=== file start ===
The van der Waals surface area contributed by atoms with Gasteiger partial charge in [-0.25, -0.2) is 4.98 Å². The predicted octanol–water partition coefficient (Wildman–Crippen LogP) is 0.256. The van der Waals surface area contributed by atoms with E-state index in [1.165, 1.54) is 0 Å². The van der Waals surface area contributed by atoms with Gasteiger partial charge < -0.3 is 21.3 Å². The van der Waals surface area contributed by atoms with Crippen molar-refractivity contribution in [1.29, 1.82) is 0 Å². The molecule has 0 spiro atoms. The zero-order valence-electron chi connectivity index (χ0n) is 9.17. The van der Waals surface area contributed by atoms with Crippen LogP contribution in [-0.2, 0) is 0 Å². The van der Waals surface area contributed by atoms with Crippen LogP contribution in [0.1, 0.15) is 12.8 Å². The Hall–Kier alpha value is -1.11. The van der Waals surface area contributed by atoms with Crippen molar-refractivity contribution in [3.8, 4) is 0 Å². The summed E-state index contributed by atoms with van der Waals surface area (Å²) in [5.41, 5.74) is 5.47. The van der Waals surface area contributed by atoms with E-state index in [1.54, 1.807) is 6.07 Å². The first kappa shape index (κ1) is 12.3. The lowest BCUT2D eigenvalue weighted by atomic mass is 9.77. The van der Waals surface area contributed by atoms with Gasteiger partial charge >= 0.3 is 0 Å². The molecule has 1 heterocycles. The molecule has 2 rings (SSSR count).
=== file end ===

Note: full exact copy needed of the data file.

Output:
The van der Waals surface area contributed by atoms with Gasteiger partial charge in [-0.25, -0.2) is 4.98 Å². The predicted octanol–water partition coefficient (Wildman–Crippen LogP) is 0.256. The van der Waals surface area contributed by atoms with E-state index in [1.165, 1.54) is 0 Å². The van der Waals surface area contributed by atoms with Gasteiger partial charge < -0.3 is 21.3 Å². The van der Waals surface area contributed by atoms with Crippen molar-refractivity contribution in [1.29, 1.82) is 0 Å². The molecule has 0 spiro atoms. The zero-order valence-electron chi connectivity index (χ0n) is 9.17. The van der Waals surface area contributed by atoms with Crippen LogP contribution in [-0.2, 0) is 0 Å². The van der Waals surface area contributed by atoms with Crippen LogP contribution in [0.1, 0.15) is 12.8 Å². The Hall–Kier alpha value is -1.11. The van der Waals surface area contributed by atoms with Crippen molar-refractivity contribution in [3.8, 4) is 0 Å². The summed E-state index contributed by atoms with van der Waals surface area (Å²) in [5.41, 5.74) is 5.47. The van der Waals surface area contributed by atoms with E-state index in [1.54, 1.807) is 6.07 Å². The first kappa shape index (κ1) is 12.3. The lowest BCUT2D eigenvalue weighted by atomic mass is 9.77. The van der Waals surface area contributed by atoms with Gasteiger partial charge >= 0.3 is 0 Å². The molecule has 1 heterocycles. The molecule has 2 rings (SSSR count).